A total of 15 train sponsorships were offered through the Downtown Naperville Alliance. Executive director Katie Wood said 13 of the 15 trains have already been “sold” and that sponsors jumped at the opportunity almost as soon as it was made available.

“The trains are adorable and will have seats so kids can sit on them,” Wood said. “We have many sponsors ‘on board’ already that have returned from prior years. This is a similar program to what’s been done before — a long-time tradition of years ago, led by United Way.”

The Downtown Naperville Alliance resurrected the concept two years ago with snowmen and then gingerbread men.

“This year we’re excited to reveal trains,” Wood said.

Sponsors so far include the Naperville Country Club, Little Luxuries, Dine Naperville, Naperville Dental Specialists and the Mom’s Network/Café & Play, among others. Wood said this program is a way to promote businesses and is not a fundraiser. Sponsors will keep their trains after the display periods ends Jan. 16.

Wood said train usage at the holidays makes this year’s sculpture idea especially appropriate.

“Given train travel is so important in and around Chicago, we believe these will have extra appeal,” she said. “Given the thematic tie-in with notable holiday favorites, like the Polar Express — we think it will be very popular.”

Area artists already are working on the trains, including some from local school art departments when they return in August.

For the record: 90-year-old’s story now in book form

Glenn King’s story always fascinated those who listened. They often encouraged him to write his memoirs, but the 90-year-old admits “he was too lazy to do it.”

Then he met Sue Johnpeter about a year ago at church.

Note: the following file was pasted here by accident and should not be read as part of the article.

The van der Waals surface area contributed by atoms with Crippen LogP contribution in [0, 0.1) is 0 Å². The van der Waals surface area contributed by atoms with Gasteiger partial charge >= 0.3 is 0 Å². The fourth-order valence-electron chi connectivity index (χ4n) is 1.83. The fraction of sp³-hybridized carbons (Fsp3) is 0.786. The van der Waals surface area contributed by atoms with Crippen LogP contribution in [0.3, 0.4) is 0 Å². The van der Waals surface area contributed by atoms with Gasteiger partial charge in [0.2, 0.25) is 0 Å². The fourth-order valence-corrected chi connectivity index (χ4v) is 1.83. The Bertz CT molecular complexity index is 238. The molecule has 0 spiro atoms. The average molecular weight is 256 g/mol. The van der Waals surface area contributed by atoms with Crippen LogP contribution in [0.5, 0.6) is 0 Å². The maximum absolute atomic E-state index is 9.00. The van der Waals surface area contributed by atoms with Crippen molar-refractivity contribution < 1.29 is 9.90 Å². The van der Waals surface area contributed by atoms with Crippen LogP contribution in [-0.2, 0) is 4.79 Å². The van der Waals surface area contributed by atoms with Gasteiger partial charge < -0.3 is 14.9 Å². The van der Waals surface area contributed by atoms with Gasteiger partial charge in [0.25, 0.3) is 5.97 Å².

Both Naperville residents hit it off. And Johnpeter helped King put his life story to paper in a just-released biography, titled “No Ordinary Life — Memoir of a World War II Bombardier.”

A can of tuna fish played a big part in the telling.

“I was captured by the Germans and was officially listed as missing in action for about two months,” King said. “The pastor at our church was talking about me in a sermon and mentioned this can of tuna I was given by the Red Cross. I was starving but I carried it with me day after day because I always thought things were going to get worse. The Germans never fed us, and I figured if I had survived this day — I could hold on until tomorrow.”

Johnpeter has a journalism degree from the University of Missouri-Columbia School of Journalism. This is her first nonfiction book.

“It truly has been my honor to listen to Glenn’s war and life experiences, and sort his 90 years into a book,” she said. “I think I was most surprised by the availability of information on the Internet regarding Glenn’s crash and captivity, a lot of which he didn’t know about. So we learned together.”

The two will share the fruits of their collaboration at 2 p.m. Sunday, July 20, at Anderson’s Bookshop,123 W. Jefferson Ave., Naperville, during a book-signing event.

“No Ordinary Life — Memoir of a World War II Bombardier” also is available on amazon.com.